Unsolicited Advice – urgh!

Advice – urgh!  Why oh why does everyone and their auntie reckon they can dish out unsolicited advice to new mums and dads?  The impact of throw-away comments, regardless of how well meaning the intention was, can be huge.  New parents exhaust themselves trying to get it right, panicking over whether they should do this or that, and loosing much-needed sleep worrying about the mythical ‘rod for their back’.

As a mum of three I’ve received alot of advice – ALOT!  The great thing about doing the mum thing for a third time is that you realise that it’s all nonsense – all of it!  I’ve honestly tried everything (actually that’s a lie – I never got one of those amber teething thingies but I reckon that’s the only thing!).  I’ve done bottle, breast and combo feeding; I’ve co-slept and I’ve not; I’ve baby-led weaned, pureed and packet bought my baby food; I’ve baby-worn and I’ve pram pushed; I’ve tried to implement a routine, then given up….!  The point I am trying to make is this – every baby is different and every parent is different (even if it’s the same human being becoming a parent for a second, third or fourth time).  And because of this, only you and your baby know what to do – not Doris in Scotmid scalding you for picking the baby out the pram as you peruse the cereal (prosecco!)

So here are some of my favourite advice classics…

  • “You’ll spoil that baby!”  Yep, we’ve all heard that one.  There are still some old dears out there that reckon babies can receive too much love.  Seriously?!  One day this baby is going to be 16 and awkwardly shrugging off any physical contact from their mummy so do you know what, I am going to spoil my baby with as many cuddles as I possibly can!
  • “Leave the baby to cry it out so they can learn to self soothe.”  This make me so sad.  Did you know that when they found those Romanian orphans in the 1990s, not one baby or child cried?  Commentators at the time remarked on the silence of the orphanages.  This was not because the babies had learnt to ‘self-soothe’, it’s because they had learnt that no one was coming to see them.  Babies will self soothe but only if they feel loved and secure.  Studies have found that babies who were left to cry for long periods of time grew up to exhibit higher levels of aggression than their peers.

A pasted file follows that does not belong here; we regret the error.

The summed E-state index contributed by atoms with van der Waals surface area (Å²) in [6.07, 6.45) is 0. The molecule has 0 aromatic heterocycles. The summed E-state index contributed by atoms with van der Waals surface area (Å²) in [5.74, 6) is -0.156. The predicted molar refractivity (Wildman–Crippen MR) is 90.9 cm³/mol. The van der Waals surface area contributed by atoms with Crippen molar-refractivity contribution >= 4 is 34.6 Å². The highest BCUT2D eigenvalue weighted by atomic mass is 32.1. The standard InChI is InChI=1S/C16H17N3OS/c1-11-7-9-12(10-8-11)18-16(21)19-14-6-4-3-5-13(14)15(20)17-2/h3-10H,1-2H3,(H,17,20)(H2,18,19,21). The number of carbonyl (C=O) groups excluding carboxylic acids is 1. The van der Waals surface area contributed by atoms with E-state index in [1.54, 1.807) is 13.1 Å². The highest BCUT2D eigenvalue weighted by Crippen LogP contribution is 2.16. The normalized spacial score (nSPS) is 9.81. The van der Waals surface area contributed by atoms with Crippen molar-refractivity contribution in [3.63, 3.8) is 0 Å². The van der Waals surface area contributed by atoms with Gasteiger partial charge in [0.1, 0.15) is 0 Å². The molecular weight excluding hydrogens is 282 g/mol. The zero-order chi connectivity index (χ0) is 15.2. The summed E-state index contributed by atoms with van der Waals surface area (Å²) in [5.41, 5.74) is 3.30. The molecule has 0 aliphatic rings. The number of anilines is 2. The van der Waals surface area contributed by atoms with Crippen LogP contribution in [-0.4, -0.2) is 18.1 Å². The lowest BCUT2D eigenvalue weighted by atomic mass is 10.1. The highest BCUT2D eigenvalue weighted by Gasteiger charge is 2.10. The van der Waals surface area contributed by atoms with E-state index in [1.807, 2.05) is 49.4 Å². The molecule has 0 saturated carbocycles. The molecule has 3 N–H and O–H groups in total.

• “Babies should sleep through the night by age 6 months.”  Ahhh the sleep obsession of the random stranger.  Babies, children and adults wake in the night for a whole variety of reasons – sometimes even I wake up feeling a bit thirsty, worried, frightened….
  • “You’ll never get baby out of your bed”  Think of your friend with a 9 year old, 14 year old, 22 year old….do they still sleep in their parents’ bed?  Remember to follow the UNICEF guidelines for safe co-sleeping https://www.unicef.org.uk/babyfriendly/news-and-research/baby-friendly-research/infant-health-research/infant-health-research-bed-sharing-infant-sleep-and-sids/
  • “You shouldn’t keep picking that baby up” usually followed by a reference to the aforementioned ‘rod for your back’.  It takes babies a long to time to realise they are separate from you so it’s no wonder it takes them a while to get used to being on their own.  And just think about all those extra little cuddles you’ll get – the housework can wait!



There is a little bit of a theme here isn’t there – it’s all about responding to your baby’s needs!  Baby massage and baby yoga is all about that really – reading your baby and responding accordingly with eye contact, listening ears and nurturing touch.  That’s all I’m qualified to give you advice on after all!  I never offer advice beyond this.  Ask me questions in class, ask me my opinion – but if the answer isn’t baby massage or baby yoga then you won’t be getting a response from me.  And even if the answer is baby massage or yoga related, my answer would still come with the caveat that you know best.  You know your baby and you know what they need.  So the next time someone “offers” their advice, nod and smile politely, then ignore.  It might have worked for them, it might have been the fashionable advice when they were new parents, but you know best.

You’re doing a great job!




**Always follow the guidelines from your Health Visitor and other health professionals. If you are struggling and need help, then please do contact your HV or GP **

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